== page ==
Wilson reaps rewards of dad's weekend hobby

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The Independent Online

When Justin Wilson leaves the startline at Silverstone on Sunday it will be the proudest moment for his leading supporter - his father, Keith - who was prepared to sell his business if a gamble to raise money for his son's Minardi drive failed to come off.

Father and son will carry the hopes of the nation's aspiring young racers into the British Grand Prix, for theirs is a tale enacted every weekend at kart tracks across the country. In 1987 they went to watch at the Wombwell track, near Barnsley, because Wilson Snr wanted a Sunday hobby.

They got hooked, and Wilson Jnr's long frame was squeezed into a 50 mph Cadet kart. Soon they were taking it very seriously. While Justin did the winning on track, Keith kept wielding the spanners while avoiding the "karting dad" trap of arguing with other parents. "The hardest part," he says, "was picking the age at which you stopped fighting the kids' battles for them. There's a point where you tell yourself you mustn't get involved."

Today he is going through it all again with younger son, Stefan, who is set on following his older brother the way Ralf Schumacher did Michael. They climbed the ladder, to 100cc karts and then junior formula cars. Justin became the first 16-year-old ever to win his first car race, but the real turning point came when he won the 1998 Formula Palmer Audi championship, the series founded by the former Formula One racer Jonathan Palmer.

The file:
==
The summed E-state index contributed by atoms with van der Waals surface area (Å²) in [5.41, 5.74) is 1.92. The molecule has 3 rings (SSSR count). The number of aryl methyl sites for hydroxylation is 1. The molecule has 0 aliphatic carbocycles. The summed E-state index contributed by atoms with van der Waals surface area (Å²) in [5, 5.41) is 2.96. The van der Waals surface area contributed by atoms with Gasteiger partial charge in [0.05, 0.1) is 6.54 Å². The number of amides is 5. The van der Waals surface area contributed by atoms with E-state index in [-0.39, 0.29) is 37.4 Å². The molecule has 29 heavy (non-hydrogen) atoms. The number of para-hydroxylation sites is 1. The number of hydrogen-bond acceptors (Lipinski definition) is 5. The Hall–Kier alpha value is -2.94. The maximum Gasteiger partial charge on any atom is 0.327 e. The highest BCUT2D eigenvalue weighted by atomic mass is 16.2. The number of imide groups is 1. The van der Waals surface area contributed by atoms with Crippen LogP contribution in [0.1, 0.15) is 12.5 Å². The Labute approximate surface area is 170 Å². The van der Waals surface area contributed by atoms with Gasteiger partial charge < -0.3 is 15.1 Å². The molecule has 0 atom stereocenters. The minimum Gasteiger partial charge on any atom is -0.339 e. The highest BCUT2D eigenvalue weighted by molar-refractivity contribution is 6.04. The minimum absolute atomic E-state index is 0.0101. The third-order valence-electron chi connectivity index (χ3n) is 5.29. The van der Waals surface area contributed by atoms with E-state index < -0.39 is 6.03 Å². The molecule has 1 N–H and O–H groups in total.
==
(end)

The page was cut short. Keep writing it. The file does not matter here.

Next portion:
The success led not just to Wilson winning a fully paid Formula 3000 drive for 1999, but gaining the ebullient Palmer as his manager. The alliance would be strong enough not just to win the 2001 Formula 3000 title, something no other British driver has done, but to overcome the handicaps of Wilson's height - 6ft 4in - and lack of money. This year Palmer created the unique Invest in Wilson scheme whereby people could buy shares in him, and recently it raised the £1.5m to secure his Minardi seat.

Keith Wilson has learned the "racing dad" art of remaining calm in crisis. He recalls an accident at Brands Hatch in which Justin injured his feet, just as he himself had done during his own short racing career in the 1970's. "It took two hours to cut him out. I was in a terrible state. I reproached myself, feeling it was all my fault. But within a couple of hours, when I knew Justin was OK, all I could think about was the next race."

Karting sons and fathers will be keen to monitor their progress on Sunday. The Minardi will not be good enough to allow Justin to do more than run near the back, but just seeing him racing in the big league will be enough for Keith - for the time being.

"It's fabulous to be here. It's not nice being last and it'll be good to get out of that situation, but people keep reminding me that there's only 20 people in the world sat at that table. And Justin is one of them."